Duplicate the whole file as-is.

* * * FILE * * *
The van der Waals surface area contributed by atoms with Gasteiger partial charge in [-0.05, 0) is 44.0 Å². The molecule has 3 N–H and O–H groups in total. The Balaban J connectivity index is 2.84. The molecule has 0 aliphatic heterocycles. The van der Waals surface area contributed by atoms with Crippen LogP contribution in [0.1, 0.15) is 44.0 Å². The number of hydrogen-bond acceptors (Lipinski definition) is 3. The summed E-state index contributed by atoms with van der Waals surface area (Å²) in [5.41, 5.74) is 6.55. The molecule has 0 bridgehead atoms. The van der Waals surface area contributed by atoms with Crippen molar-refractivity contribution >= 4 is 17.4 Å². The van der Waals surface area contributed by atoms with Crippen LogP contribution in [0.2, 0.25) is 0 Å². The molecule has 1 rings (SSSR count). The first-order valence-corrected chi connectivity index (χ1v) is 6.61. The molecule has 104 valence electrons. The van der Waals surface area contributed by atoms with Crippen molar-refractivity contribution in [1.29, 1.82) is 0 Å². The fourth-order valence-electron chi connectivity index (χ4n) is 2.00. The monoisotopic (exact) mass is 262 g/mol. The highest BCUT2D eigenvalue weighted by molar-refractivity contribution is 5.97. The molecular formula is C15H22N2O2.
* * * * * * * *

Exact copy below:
The van der Waals surface area contributed by atoms with Gasteiger partial charge in [-0.05, 0) is 44.0 Å². The molecule has 3 N–H and O–H groups in total. The Balaban J connectivity index is 2.84. The molecule has 0 aliphatic heterocycles. The van der Waals surface area contributed by atoms with Crippen LogP contribution in [0.1, 0.15) is 44.0 Å². The number of hydrogen-bond acceptors (Lipinski definition) is 3. The summed E-state index contributed by atoms with van der Waals surface area (Å²) in [5.41, 5.74) is 6.55. The molecule has 0 bridgehead atoms. The van der Waals surface area contributed by atoms with Crippen molar-refractivity contribution >= 4 is 17.4 Å². The van der Waals surface area contributed by atoms with Crippen LogP contribution in [0.2, 0.25) is 0 Å². The molecule has 1 rings (SSSR count). The first-order valence-corrected chi connectivity index (χ1v) is 6.61. The molecule has 104 valence electrons. The van der Waals surface area contributed by atoms with Crippen molar-refractivity contribution in [1.29, 1.82) is 0 Å². The fourth-order valence-electron chi connectivity index (χ4n) is 2.00. The monoisotopic (exact) mass is 262 g/mol. The highest BCUT2D eigenvalue weighted by molar-refractivity contribution is 5.97. The molecular formula is C15H22N2O2.